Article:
#5. Reduced depression
According to Harvard Women’s Health Watch, women who did two or more sessions of strength training per week saw a significant fall in their symptoms of depression—those who most needed a lift seemed to see even more benefits.
#6. Building bone density and reversing osteoporosis
I had the privilege of seeing this in action, since I got to work out in the same gym as an elderly gentleman who was enthusiastic about his increased bone health. Recent studies have confirmed that even the elderly can increase their bone density, because the right type of resistance exercise—called “power training”—can even encourage new growth in bone cells.
#7. Resistance training has benefits for cancer patients
Resistance training has recently been trialled on women undergoing chemotherapy for breast cancer. They started the training within the first week of their treatment at three Swedish university hospitals. Their energy, stress and nausea improved significantly after resistance training.
#8. Cosmetic benefits
According to the Victorian Cosmetic Institute, some popular plastic surgeries include the “tummy tuck” and “Brazilian butt lift”, where fat is taken from unwanted areas via liposuction and injected into the buttocks. Many women are willing to go under the knife with dreams of becoming Barbie with a tiny waist and well-cushioned rear. Benign-sounding procedures can have deadly complications however, including lung and heart failure (not to mention the risk of death, which for an unnecessary procedure should be a total deal-breaker). It’s time for us to remember that we’re not a surgeon’s guinea pig or “doll”, but something much more magnificent. Why risk pain and death (or being “botched”) and waste all that money when we have vast potential to develop our body at little cost, with value-added benefits? In many cases, the reduced body fat and muscle tone achieved with strength training will do wonders for common “problem areas”.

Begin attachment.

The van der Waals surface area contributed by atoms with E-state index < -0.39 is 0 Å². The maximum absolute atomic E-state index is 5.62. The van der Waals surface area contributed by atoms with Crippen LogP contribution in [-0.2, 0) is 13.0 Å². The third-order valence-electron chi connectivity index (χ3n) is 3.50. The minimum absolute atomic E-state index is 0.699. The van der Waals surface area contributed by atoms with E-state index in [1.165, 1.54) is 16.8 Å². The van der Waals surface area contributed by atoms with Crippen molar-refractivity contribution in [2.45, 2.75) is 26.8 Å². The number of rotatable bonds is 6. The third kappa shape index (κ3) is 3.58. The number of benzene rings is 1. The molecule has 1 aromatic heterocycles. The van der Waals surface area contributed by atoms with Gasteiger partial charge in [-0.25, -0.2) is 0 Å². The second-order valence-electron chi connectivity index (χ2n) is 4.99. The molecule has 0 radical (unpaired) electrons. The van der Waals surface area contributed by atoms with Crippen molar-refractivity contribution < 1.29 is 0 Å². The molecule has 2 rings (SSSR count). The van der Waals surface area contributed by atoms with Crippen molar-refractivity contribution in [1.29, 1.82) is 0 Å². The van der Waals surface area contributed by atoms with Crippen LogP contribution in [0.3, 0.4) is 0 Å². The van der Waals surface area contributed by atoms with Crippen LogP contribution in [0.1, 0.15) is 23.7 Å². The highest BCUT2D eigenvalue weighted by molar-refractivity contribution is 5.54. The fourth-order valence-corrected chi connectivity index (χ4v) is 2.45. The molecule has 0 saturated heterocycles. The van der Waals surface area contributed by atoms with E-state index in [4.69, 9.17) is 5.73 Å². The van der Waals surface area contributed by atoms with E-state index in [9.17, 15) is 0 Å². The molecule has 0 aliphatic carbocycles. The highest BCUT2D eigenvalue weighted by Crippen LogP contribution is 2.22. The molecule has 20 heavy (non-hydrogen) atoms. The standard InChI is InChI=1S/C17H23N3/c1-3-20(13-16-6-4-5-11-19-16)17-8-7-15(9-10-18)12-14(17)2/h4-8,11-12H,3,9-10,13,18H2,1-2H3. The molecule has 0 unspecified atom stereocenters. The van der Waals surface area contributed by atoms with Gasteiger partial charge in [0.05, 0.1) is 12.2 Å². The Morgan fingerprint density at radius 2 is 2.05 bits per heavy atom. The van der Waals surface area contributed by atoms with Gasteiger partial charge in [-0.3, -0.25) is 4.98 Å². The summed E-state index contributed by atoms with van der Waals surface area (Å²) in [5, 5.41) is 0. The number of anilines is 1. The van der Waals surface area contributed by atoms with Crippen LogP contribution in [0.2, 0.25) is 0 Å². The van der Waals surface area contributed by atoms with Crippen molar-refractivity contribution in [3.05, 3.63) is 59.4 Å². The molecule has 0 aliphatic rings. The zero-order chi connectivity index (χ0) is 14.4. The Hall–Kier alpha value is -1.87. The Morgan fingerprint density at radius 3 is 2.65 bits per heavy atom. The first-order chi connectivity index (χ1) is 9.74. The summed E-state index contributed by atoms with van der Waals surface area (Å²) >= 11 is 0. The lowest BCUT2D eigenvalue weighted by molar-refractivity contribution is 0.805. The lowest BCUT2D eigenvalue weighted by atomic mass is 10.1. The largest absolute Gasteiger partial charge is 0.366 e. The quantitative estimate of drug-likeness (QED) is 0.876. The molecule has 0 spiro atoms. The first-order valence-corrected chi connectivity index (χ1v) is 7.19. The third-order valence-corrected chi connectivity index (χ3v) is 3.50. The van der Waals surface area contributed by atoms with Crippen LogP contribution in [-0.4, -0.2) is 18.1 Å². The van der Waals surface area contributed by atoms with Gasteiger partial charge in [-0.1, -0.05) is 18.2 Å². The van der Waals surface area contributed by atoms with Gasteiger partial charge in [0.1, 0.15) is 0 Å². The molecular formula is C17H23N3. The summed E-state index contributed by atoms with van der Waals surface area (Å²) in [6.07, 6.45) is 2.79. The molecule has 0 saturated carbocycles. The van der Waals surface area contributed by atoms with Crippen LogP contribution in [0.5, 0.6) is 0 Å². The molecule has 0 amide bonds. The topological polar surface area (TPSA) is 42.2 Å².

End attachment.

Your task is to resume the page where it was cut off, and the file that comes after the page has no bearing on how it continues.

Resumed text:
#9. Benefits to patients with eating disorders
Strength athletes, such as fitness model Imogen Parfitt, say that focusing on becoming strong and healthy helped them to beat anorexia—using natural bodybuilding, not competitions that involve extreme diets and dehydration to look more “cut”.
#10. Keeping fit during pregnancy
A good start is to modify what you already do by adding some bodyweight resistance training to your daily routine, using everyday objects such as cans or water bottles, or carrying some weights while you do your daily walk. Dr Darren Morton recommends two or three resistance sessions a week as a good goal, and says, “There are many benefits of resistance training for women, including muscle and bone strength. Obviously, it is important to be a little more conservative during pregnancy, but as long as the weights aren’t too heavy, and you remember to breathe during the exercise, they can be very safe. I suggest only lifting weights that you could perform at least 12 to 15 repetitions with.” Every pregnancy is different, of course, so it’s wise to seek medical advice before embarking on a strength-training regime.
Using our muscles as women can help us improve our quality of life. And, in fact, it seems that our bodies are designed in a way that requires us to challenge our muscles regularly for optimal health and wellbeing.
Leesa Briones is a lifestyle medicine student with a background in education. She lives with her family in Melbourne.
Please note that the advice given here is general and may not be suitable for your particular situation. If you have any doubts, consult a health professional first.